And, whatever you do, NEVER reuse your email account password on other systems!

I was guilty of this until recently. Never again!

NOTE: Google Gmail requires 8 letter passwords and provides some good advice regarding how to create strong passwords. Microsoft Live only requires 6 letters. Who do you think values your security more?

Your Other Web Passwords

So, what about all those other passwords you have to create for use across the Internet? Well, as with Gmail and Live.com, policies differ wildly from site to site. For example, here are the password policies for four sites I use frequently: AmericanExpress.com, CapitalOne.com, Facebook.com, and Twitter.com. (Can you guess which is which?)

Strongest Password Policy

  • Do not use the same password that you use for other online accounts.
  • Your new password must be at least 6 characters in length.
  • Use a combination of letters, numbers, and punctuation.
  • Passwords are case-sensitive. Remember to check your CAPS lock key.

Strong Password Policy

  • Be tricky!
  • Your password should be at least 6 characters.
  • Your password should not be a dictionary word or common name.
  • Change your password on occasion.

Weak Password Policy

  • 8-15 characters
  • Not case sensitive
  • Aa-Zz, 0-9, ( - ), and ( _ ) only
  • At least 1 letter and 1 number
  • No spaces

Extremely Weak Password Policy

  • Contain 6 to 8 characters
  • Contain at least one letter and one number
  • Not case sensitive
  • Contain no spaces or special characters (e.g., &, >, *, $, @)
  • Be different from your User ID and your last Password

I ordered the sites in the order I consider to be the the strongest password policy to the weakest.

Note that the first two, while only requiring six characters, both allow you unlimited flexibility in the characters you choose. So, while they allow short passwords (insecurely short, in my opinion), they don’t prevent you from using longer, more complex passwords. (I prefer the first one because it recommends using letters, numbers and symbols – the green line on my graph.)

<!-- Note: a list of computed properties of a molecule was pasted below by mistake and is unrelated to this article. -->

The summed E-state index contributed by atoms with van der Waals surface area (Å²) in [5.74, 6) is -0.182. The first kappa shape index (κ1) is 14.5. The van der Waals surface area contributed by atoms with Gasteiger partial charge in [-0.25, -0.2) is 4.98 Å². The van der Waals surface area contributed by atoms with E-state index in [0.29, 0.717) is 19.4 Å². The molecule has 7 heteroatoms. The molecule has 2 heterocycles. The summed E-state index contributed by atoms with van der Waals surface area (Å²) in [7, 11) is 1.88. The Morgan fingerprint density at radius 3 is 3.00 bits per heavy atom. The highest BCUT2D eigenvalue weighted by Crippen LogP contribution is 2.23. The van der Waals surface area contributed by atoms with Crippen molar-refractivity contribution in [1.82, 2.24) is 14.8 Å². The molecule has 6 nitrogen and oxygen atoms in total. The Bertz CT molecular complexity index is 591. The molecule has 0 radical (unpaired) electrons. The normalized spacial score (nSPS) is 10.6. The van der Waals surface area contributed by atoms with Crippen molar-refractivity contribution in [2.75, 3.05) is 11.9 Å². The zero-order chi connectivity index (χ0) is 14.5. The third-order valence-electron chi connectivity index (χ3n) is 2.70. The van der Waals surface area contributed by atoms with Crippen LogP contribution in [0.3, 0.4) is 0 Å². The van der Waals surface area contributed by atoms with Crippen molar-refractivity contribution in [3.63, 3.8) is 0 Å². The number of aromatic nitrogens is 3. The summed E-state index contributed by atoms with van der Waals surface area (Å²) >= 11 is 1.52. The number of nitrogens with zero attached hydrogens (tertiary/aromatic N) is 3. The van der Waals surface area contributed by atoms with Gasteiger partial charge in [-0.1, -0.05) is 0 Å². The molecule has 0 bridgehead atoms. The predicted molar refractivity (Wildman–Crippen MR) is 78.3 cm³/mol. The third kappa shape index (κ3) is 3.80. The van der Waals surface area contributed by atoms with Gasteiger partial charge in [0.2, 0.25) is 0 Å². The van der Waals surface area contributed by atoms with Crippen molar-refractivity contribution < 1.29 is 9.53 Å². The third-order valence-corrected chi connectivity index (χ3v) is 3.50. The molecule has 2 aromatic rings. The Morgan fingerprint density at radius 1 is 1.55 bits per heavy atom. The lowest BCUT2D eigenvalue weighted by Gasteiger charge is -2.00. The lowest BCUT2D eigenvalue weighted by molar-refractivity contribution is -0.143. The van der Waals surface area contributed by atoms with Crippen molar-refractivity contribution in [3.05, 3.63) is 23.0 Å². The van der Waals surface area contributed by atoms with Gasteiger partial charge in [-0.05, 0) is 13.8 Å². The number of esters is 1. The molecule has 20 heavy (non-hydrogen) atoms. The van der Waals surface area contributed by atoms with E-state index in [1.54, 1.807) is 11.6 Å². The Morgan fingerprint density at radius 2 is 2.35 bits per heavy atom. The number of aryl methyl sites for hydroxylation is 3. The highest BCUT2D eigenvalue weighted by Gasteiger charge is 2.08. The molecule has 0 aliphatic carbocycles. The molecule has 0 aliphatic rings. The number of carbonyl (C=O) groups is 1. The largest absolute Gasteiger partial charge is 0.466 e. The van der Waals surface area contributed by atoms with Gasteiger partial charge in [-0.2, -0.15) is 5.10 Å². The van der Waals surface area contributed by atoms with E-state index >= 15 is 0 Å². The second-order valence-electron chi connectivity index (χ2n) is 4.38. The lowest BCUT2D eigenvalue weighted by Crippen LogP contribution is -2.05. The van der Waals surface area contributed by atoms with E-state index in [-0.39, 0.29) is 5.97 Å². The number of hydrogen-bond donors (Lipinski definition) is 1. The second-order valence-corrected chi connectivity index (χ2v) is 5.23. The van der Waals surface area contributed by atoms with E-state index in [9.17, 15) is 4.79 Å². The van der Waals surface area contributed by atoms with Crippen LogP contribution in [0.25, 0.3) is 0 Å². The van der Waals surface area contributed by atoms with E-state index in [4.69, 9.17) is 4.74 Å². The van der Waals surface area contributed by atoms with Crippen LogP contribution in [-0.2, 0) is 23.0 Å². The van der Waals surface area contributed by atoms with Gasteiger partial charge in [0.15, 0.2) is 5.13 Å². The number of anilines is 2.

The third policy is fairly week due to the lack of case sensitivity or the ability to use most symbols.

That final policy is extremely weak. It has me seriously considering my options there. Either I’ll need to start changing that password regularly. Or, I’ll need to take my web browser elsewhere. Fortunately, the site takes other precautions with my data – such as only displaying the last four digits of sensitive numbers, and asking a series of personal questions before allowing me to change my password.

So, which of these organizations values my personal information most?

One more post to come…

How strong are my current passwords?

WARNING: This is the geeky post.

The strength of a password is determined by three factors:

  1. The length of the password,
  2. The complexity of the password, and
  3. The processing power available to the cracker.

The formula looks like this:

  • Strength = Complexity ^ Length / Encryption Operations per Second

Where:

  • Strength = the amount of time it would take (in seconds) to process all permutations of a password,
  • Complexity = the number of different characters in the character set that the password was drawn from (e.g. numbers only = 10, lower case letters = 26, lower case + numbers = 36, etc.),
  • Length = the number of characters in the password, and
  • Encryption Operations per Second = the number of permutations a cracker can try per second.

Given that a modern desktop computer can perform over 1,000,000 encryption operations per second*, we can calculate how long it would take to run through all of the permutations of passwords of varying length and complexity as follows:

image

This chart shows the exponential trend of each of the average complexity curves mapped on a logarithmic scale.

Er, what?

English translation:

  • Exponential = Imagine a chart that looks like the right hand side of the letter U
  • Trend = With so few data points, the chart looks rather jerky. So, I told Excel to display a trend line, instead. It smoothes the curve.
  • Average Complexity Curve = The average amount of time it would take crack a password of a specific length and complexity.